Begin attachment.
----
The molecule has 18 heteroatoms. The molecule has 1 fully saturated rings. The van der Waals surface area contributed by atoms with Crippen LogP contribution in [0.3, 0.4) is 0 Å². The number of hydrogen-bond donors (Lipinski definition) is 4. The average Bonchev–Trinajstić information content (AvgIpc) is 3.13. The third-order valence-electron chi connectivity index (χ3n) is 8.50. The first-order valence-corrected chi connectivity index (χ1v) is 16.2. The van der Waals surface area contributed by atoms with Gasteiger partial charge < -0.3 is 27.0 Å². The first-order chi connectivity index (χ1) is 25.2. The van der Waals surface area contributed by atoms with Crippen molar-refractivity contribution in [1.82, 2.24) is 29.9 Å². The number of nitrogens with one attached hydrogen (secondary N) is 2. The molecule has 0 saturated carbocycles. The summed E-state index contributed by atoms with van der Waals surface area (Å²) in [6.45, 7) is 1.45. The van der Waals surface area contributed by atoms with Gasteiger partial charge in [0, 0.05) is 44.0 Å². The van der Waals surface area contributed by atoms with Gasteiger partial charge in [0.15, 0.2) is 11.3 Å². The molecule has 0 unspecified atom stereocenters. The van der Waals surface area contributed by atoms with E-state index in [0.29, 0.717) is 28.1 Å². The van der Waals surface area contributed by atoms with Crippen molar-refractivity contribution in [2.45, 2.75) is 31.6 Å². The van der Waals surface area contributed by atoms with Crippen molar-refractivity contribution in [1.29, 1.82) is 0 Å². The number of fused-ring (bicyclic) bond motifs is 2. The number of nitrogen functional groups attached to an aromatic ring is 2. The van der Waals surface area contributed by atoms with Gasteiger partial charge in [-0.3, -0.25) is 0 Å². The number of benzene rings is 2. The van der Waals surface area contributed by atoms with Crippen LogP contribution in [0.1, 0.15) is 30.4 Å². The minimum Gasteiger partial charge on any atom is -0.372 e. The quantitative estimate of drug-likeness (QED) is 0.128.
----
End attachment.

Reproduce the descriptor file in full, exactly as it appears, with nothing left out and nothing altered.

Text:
The molecule has 18 heteroatoms. The molecule has 1 fully saturated rings. The van der Waals surface area contributed by atoms with Crippen LogP contribution in [0.3, 0.4) is 0 Å². The number of hydrogen-bond donors (Lipinski definition) is 4. The average Bonchev–Trinajstić information content (AvgIpc) is 3.13. The third-order valence-electron chi connectivity index (χ3n) is 8.50. The first-order valence-corrected chi connectivity index (χ1v) is 16.2. The van der Waals surface area contributed by atoms with Gasteiger partial charge < -0.3 is 27.0 Å². The first-order chi connectivity index (χ1) is 25.2. The van der Waals surface area contributed by atoms with Crippen molar-refractivity contribution in [1.82, 2.24) is 29.9 Å². The number of nitrogens with one attached hydrogen (secondary N) is 2. The molecule has 0 saturated carbocycles. The summed E-state index contributed by atoms with van der Waals surface area (Å²) in [6.45, 7) is 1.45. The van der Waals surface area contributed by atoms with Gasteiger partial charge in [0, 0.05) is 44.0 Å². The van der Waals surface area contributed by atoms with Gasteiger partial charge in [0.15, 0.2) is 11.3 Å². The molecule has 0 unspecified atom stereocenters. The van der Waals surface area contributed by atoms with E-state index in [0.29, 0.717) is 28.1 Å². The van der Waals surface area contributed by atoms with Crippen molar-refractivity contribution in [2.45, 2.75) is 31.6 Å². The van der Waals surface area contributed by atoms with Crippen molar-refractivity contribution in [1.29, 1.82) is 0 Å². The number of fused-ring (bicyclic) bond motifs is 2. The number of nitrogen functional groups attached to an aromatic ring is 2. The van der Waals surface area contributed by atoms with Gasteiger partial charge in [-0.3, -0.25) is 0 Å². The number of benzene rings is 2. The van der Waals surface area contributed by atoms with Crippen LogP contribution in [0.1, 0.15) is 30.4 Å². The minimum Gasteiger partial charge on any atom is -0.372 e. The quantitative estimate of drug-likeness (QED) is 0.128.